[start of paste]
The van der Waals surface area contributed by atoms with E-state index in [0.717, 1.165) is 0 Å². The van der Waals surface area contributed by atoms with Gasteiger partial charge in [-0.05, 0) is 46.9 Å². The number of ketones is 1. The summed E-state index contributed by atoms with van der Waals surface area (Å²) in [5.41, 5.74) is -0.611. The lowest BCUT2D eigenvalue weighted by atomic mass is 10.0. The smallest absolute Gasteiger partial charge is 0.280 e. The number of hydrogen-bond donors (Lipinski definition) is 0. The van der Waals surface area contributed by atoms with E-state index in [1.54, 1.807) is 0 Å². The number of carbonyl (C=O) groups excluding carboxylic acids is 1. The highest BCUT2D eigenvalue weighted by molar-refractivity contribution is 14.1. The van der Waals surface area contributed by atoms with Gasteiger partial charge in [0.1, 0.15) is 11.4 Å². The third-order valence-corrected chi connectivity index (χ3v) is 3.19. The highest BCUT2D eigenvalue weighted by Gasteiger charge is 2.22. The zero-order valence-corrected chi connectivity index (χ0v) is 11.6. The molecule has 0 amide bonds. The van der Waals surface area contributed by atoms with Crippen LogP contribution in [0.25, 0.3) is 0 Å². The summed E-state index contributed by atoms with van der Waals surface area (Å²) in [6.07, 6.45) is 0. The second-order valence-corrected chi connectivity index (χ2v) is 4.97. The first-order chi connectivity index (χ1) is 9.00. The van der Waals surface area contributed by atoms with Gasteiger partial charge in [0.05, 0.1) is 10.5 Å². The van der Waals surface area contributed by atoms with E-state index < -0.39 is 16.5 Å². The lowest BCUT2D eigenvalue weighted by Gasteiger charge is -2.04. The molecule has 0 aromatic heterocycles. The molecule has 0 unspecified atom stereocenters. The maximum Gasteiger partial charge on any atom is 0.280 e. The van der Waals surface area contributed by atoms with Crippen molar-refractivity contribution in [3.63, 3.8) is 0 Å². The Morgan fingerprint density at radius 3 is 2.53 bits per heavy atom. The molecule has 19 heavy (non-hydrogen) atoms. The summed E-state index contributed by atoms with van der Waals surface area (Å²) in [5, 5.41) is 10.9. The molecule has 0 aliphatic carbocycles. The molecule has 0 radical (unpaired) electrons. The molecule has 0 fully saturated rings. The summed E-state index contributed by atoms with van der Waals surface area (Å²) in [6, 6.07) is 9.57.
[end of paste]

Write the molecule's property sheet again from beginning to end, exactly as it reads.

The van der Waals surface area contributed by atoms with E-state index in [0.717, 1.165) is 0 Å². The van der Waals surface area contributed by atoms with Gasteiger partial charge in [-0.05, 0) is 46.9 Å². The number of ketones is 1. The summed E-state index contributed by atoms with van der Waals surface area (Å²) in [5.41, 5.74) is -0.611. The lowest BCUT2D eigenvalue weighted by atomic mass is 10.0. The smallest absolute Gasteiger partial charge is 0.280 e. The number of hydrogen-bond donors (Lipinski definition) is 0. The van der Waals surface area contributed by atoms with E-state index in [1.54, 1.807) is 0 Å². The number of carbonyl (C=O) groups excluding carboxylic acids is 1. The highest BCUT2D eigenvalue weighted by molar-refractivity contribution is 14.1. The van der Waals surface area contributed by atoms with Gasteiger partial charge in [0.1, 0.15) is 11.4 Å². The third-order valence-corrected chi connectivity index (χ3v) is 3.19. The highest BCUT2D eigenvalue weighted by Gasteiger charge is 2.22. The zero-order valence-corrected chi connectivity index (χ0v) is 11.6. The molecule has 0 amide bonds. The van der Waals surface area contributed by atoms with Crippen LogP contribution in [0.25, 0.3) is 0 Å². The summed E-state index contributed by atoms with van der Waals surface area (Å²) in [6.07, 6.45) is 0. The second-order valence-corrected chi connectivity index (χ2v) is 4.97. The first-order chi connectivity index (χ1) is 9.00. The van der Waals surface area contributed by atoms with Gasteiger partial charge in [0.05, 0.1) is 10.5 Å². The van der Waals surface area contributed by atoms with E-state index < -0.39 is 16.5 Å². The lowest BCUT2D eigenvalue weighted by Gasteiger charge is -2.04. The molecule has 0 aromatic heterocycles. The molecule has 0 unspecified atom stereocenters. The maximum Gasteiger partial charge on any atom is 0.280 e. The van der Waals surface area contributed by atoms with Crippen molar-refractivity contribution in [3.63, 3.8) is 0 Å². The Morgan fingerprint density at radius 3 is 2.53 bits per heavy atom. The molecule has 19 heavy (non-hydrogen) atoms. The summed E-state index contributed by atoms with van der Waals surface area (Å²) in [5, 5.41) is 10.9. The molecule has 0 aliphatic carbocycles. The molecule has 0 radical (unpaired) electrons. The molecule has 0 fully saturated rings. The summed E-state index contributed by atoms with van der Waals surface area (Å²) in [6, 6.07) is 9.57.